OCEAN CITY – Southern Exposure in Fenwick Island has become a landmark over the years for returning vacationers who have placed the store on their checklist of things to do while visiting the resort area.

Owner Tim Collins took a look back in time this week to explain the evolution of how the clothing and accessory stores have become what they are today.

“We have been in business down here over 40 years, so it has been a long haul,” Collins said. “A lot of things can happen over 40 years.”

Collins and his wife, Gretchen, are both from Bridgeville, Del. In the 70’s, Collins worked as a bellhop at the Henelopen Hotel in Rehoboth Beach and following college he worked in management at JCPenney’s. At the time, he came across a fellow who became his employer in New York. This man was known for designing and creating shifts, also known as sundresses that were sold to well-known department stores.

“In the first or second year I had started to work for him, we would have these guys come in from all up and down the eastern seaboard looking for last-minute summer deals,” Collins recalled.

Being familiar with the Rehoboth area, they opened what became the forerunner of the outlets in the area, a store called Shifts Etc. Eventually the store operated in several locations, including a couple in Ocean City.

“We would bring a lot of the product in that the department stores didn’t buy, or they didn’t pick up their contract, and we would bring them down here and sell them at pretty ridiculous prices,” Collins said, explaining this was before the outlet stores debuted, as well as TJ Maxx and Marshalls.

Shifts Etc. operated for at least four years before Collins’ business partner retired in 1976. Collins decided to carry on a small portion of the business, calling the stores Right Angle, with locations in Rehoboth and Fenwick Island.

As the market grew, Collins bought a piece of property in Fenwick in 1982 at 1200 Coastal Highway and named the store Southern Exposure, offering an upgraded mix of products.

Next, Collins purchased the shopping center immediately next store to Southern Exposure to the north and opened another clothing store called Ocean Avenue that offered garments at a more moderate price. The store was eventually relocated a couple blocks south on the oceanside of Coastal Highway. The store operated for a number of years as Ocean Avenue until about six years ago when Collins decided to place all the businesses under one umbrella, and the store became what is referred to today as Southern Exposure seaside.

The Collins family has downsized from multiple locations up and down Coastal Highway to the two current stores in Fenwick Island.

“Even though it is the same name it is two different formats,” Collins said.

Southern Exposure seaside is operated by Collins and his wife, and the original location is now operated by their son, Brian, and his wife, Kirstan.

Southern Exposure seaside sells merchandise at a lower price point, Collins described. The store sells different lines from the original location except for an overlap on a couple of lines, such as the popular brands of Fresh Produce and Tribal.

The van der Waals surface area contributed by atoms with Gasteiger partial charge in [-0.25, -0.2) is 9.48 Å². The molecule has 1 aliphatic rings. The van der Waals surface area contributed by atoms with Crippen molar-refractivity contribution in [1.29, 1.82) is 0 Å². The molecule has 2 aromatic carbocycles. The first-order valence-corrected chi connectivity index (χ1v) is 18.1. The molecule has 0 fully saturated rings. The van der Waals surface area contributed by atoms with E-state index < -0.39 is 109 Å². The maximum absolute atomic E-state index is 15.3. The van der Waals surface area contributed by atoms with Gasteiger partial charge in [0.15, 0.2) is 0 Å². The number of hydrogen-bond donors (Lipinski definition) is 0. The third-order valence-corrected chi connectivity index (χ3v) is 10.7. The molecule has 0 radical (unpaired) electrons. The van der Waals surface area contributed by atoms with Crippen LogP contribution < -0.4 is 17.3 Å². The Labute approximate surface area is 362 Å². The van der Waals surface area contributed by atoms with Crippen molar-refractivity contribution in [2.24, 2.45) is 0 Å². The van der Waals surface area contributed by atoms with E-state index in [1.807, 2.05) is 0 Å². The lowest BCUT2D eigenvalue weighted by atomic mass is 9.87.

“Our merchandise mix is totally different, and we are very price conscious,” Collins said. “We try to compete with the Macy’s and the Nordstrom’s. We are very price competitive.”

Collins furthered the family will make a trip to New York at least five times a year to buy merchandise for the clothing stores. Southern Exposure seaside takes on brand names that department stores will place under their own private label and buy them under the manufacturers name in general trade, which lowers the price point.

He highlighted popular brands at the seaside locations, such as Ruby Road and Alfred Dunner. The seaside location also provides a small men’s clothing section of swimwear and casual beach wear.

Collins described Southern Exposure’s original location as a specialty boutique that sells popular clothing lines like Flax and Jams, sandals by Island Slippers and jewelry by Brighton.

“They look for lines and have lines that are more unique, different, that is not all up and down the beach, and are easy and casual with upper moderate price points,” Collins said.

Southern Exposure original has expanded over the years with a house being added to the storefront to provide a second story that has now become known as the Sale Loft.

“We are always looking for ways to generate additional business. It’s always something at the beach; it’s the weather, it’s the economy … and a lot of manufacturers approach us about a lot of really good deals during the summer, and in the past we have not been able to take full advantage of that, so this year we have opened up the second floor where everything there is at least 50 percent off,” Collins said of the Sale Loft that offers fresh, current goods.

Regardless of the different locations, both Southern Exposure stores offer a wide variety of clothing and accessories, including shoes, hats, handbags, jewelry and scarves.

“We feel very strongly if people are coming to the beach you have to have something that acts as a magnet. In today’s age, shopping has to be fun at the beach. They [vacationers] want to come in and have an experience, and that is what we are trying to provide. Our plan is to keep the stores as different and unique as possible,” Collins said.

Southern Exposure finds their customer base is local, but have many returning vacationers every year.

“That really ties into what we are trying to do because I am convinced a lot of the people that come year after year have a mental checklist. They are going to make one trip to Nantuckets, a trip to one of the crab houses, they are going to go to the Seaside Country Store, and we want to be and I think we are on that list,” Collins said.